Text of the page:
1. Introduction

Most of what we know about the inner workings of the living brain has been learned from extracellular electrical recordings, that is, recordings of electrical potentials by sharp electrodes placed in the extracellular space between nerve cells. The high-frequency part of the signals, above a few hundred hertz, measures action potentials of neurons in the vicinity of the electrode contacts. The low-frequency part, the local field potential (LFP), is more difficult to interpret. While it is thought to mainly reflect processing of synaptic inputs by the neuronal dendrites by populations of pyramidal neurons, a simple rule-of-thumb interpretation in terms of the underlying neural activity like we have for spikes, is lacking [1, 2].

A traditional way to record LFPs in layered structures, such as hippocamapus or cortex is to record potentials with a linear multielectrode with many recording contacts crossing these laminarly organized brain structures. The resulting data typically have a two-way (matrix) structure (channels, time), and a standard analysis method has been to estimate the current-source density (CSD) [3]. The CSD measures the net volume density of electrical currents entering (sources) or leaving (sinks) the extracellular space. Several methods are available for CSD estimation, the standard CSD analysis assumes the neural activity to be constant in the horizontal directions in layered cortical or hippocampal structures [4], or other more recent methods like the iCSD [5] or the kCSD methods [6] which make different assumptions.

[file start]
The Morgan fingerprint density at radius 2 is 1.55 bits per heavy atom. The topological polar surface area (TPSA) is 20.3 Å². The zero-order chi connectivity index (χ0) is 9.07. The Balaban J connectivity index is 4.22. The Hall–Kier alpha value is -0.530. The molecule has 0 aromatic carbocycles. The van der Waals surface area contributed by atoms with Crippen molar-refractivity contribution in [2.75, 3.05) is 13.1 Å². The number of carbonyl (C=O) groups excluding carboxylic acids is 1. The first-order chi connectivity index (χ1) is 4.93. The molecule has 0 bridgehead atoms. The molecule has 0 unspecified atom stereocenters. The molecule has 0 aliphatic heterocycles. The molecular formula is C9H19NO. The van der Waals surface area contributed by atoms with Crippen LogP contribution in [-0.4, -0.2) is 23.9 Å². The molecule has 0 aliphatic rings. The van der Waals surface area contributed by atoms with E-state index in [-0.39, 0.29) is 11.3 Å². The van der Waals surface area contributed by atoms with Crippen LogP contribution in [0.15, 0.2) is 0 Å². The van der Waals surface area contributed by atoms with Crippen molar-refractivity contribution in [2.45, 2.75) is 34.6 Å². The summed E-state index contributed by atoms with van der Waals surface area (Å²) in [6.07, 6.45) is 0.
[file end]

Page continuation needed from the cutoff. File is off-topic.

While the CSD is a more localized measure of neural activity than the LFP, it does not directly inform which neurons are active. An alternative is thus to try to decompose the measured LFPs into contributions from individual populations of neurons, for example, using matrix decomposition techniques like principal component analysis (PCA) [7] or independent component analysis (ICA) [810]. Here, data matrices are decomposed into outer products of pairs of vectors, and the vectors are interpreted as LFP contributions from individual neural populations. The decomposition of a matrix into outer products of vectors is not unique, and the methods involve additional assumptions like orthogonality (PCA) or statistical independence (ICA) of LFP contributions from the various populations. These mathematical assumptions cannot a priori be expected to be obeyed by neuronal populations in real brains. An alternative is to impose more physiological constraints in the decomposition [11]. An example is laminar population analysis (LPA) [12, 13] which, however, requires simultaneous recordings of action potentials and further physiological assumptions.